Valuation Of A Machine To Be Held And Used In The Business – FAQ | IFRS

Valuation of a machine to be held and used in the Business

An entity acquires a machine in a business combination. The machine will be held and used in its operations. It was originally purchased by the acquired entity from an outside vendor and, before the business combination, was modified by the acquired entity for use in its operations. However, the modification of the machine was not extensive.

The acquiring entity determines that the asset would provide maximum value to market participants through its use in combination with other assets or with other assets and liabilities (as

Valuation of a machine to be held and used in the Business

installed or otherwise configured for use). There is no evidence to suggest that the current use of the machine is not its highest and best use. Therefore, the highest and best use of the machine is its current use in combination with other assets or with other assets and liabilities.

The entity determines that sufficient data are available to apply the cost approach and, because the customization of the machine was not extensive, the market approach. The income approach is not used because the machine does not have a separately identifiable income stream from which to develop reliable estimates of future cash flows. Furthermore, information about short-term and intermediate-term lease rates for similar used machinery that otherwise could be used to project an income stream (i.e., lease payments over remaining service lives) is not available.

The market and cost approaches are applied as follows:

  1. The market approach is applied using quoted prices for similar machines adjusted for differences between the machine (as modified) and the similar machines. The measurement reflects the price that would be received for the machine in its current condition (used) and location (installed and configured for use). The fair value indicated by that approach ranges from €40,000 to €48,000.
  2. The cost approach is applied by estimating the amount that would be required currently to construct a substitute (modified) machine of comparable utility. The estimate takes into account the condition of the machine and the environment in which it operates, including physical wear and tear (i.e., physical deterioration), improvements in technology (i.e., functional obsolescence), conditions external to the condition of the machine such as a decline in the market demand for similar machines (i.e., economic obsolescence) and installation costs. The fair value indicated by that approach ranges from €40,000 to €52,000.

The reporting entity determines that the higher end of the range indicated by the market approach is most representative of fair value and, therefore, ascribes more weight to the results of the market approach.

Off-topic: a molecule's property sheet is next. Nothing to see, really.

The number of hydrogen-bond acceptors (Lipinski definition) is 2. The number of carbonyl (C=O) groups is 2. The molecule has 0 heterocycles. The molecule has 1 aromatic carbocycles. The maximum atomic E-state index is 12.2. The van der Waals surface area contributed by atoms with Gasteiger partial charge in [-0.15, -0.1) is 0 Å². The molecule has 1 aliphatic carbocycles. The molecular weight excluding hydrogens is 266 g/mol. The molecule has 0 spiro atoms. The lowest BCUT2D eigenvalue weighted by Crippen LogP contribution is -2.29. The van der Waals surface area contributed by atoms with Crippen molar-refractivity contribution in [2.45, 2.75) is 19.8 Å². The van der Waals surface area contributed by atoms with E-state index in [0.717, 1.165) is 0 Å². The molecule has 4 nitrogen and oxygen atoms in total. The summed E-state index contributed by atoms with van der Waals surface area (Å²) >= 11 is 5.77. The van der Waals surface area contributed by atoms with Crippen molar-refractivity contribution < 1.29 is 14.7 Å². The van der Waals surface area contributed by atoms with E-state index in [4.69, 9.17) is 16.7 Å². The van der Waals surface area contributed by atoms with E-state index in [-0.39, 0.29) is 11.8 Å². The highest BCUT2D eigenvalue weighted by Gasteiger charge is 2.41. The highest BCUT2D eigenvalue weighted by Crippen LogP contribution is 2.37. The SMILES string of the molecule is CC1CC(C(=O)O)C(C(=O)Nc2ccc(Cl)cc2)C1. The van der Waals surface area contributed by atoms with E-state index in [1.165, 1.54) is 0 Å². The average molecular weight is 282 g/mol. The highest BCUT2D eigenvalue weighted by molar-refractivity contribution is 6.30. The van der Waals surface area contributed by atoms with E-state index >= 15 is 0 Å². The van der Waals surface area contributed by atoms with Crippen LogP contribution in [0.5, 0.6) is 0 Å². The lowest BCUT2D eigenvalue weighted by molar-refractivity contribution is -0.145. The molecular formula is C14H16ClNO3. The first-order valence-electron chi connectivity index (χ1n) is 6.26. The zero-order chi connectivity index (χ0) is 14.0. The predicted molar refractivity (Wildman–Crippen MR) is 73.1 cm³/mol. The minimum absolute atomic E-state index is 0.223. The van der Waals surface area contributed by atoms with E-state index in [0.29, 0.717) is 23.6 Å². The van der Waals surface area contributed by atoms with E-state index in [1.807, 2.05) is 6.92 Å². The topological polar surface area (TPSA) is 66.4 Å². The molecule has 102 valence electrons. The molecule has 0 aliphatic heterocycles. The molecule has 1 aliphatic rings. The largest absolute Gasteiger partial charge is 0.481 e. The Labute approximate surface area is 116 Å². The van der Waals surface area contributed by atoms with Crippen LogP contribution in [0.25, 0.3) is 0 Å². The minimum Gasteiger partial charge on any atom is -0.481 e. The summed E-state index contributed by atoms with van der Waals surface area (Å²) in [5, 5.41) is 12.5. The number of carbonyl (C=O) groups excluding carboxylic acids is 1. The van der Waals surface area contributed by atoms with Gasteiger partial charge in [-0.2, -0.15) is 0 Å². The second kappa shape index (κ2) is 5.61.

That determination is made on the basis of the relative subjectivity of the inputs, taking into account the degree of comparability between the machine and the similar machines. In particular:

  1. The inputs used in the market approach (quoted prices for similar machines) require fewer and less subjective adjustments than the inputs used in the cost approach.
  2. The range indicated by the market approach overlaps with but is narrower than, the range indicated by the cost approach.
  3. There are no known unexplained differences (between the machine and the similar machines) within that range.

Accordingly, the entity determines that the fair value of the machine is €48,000.

If modification of the machine had been extensive, or if there were not sufficient data available to apply the market approach (e.g., because market data reflect transactions for machines used on a stand-alone basis, such as a scrap value for specialized assets, rather than machines used in combination with other assets or with other assets and liabilities), the entity would apply the cost approach.

When an asset is used in combination with other assets or with other assets and liabilities, the cost approach assumes the sale of the machine to a market participant buyer with the complementary assets and the associated liabilities. The price received for the sale of the machine (i.e., an exit price) would not be more than either of the following:

  1. the cost that a market participant buyer would incur to acquire or construct a substitute machine of comparable utility; or
  2. the economic benefit that a market participant buyer would derive from the use of the machine.

Valuation of a machine to be held and used in the Business Valuation of a machine to be held and used in the Business Valuation of a machine to be held and used in the Business

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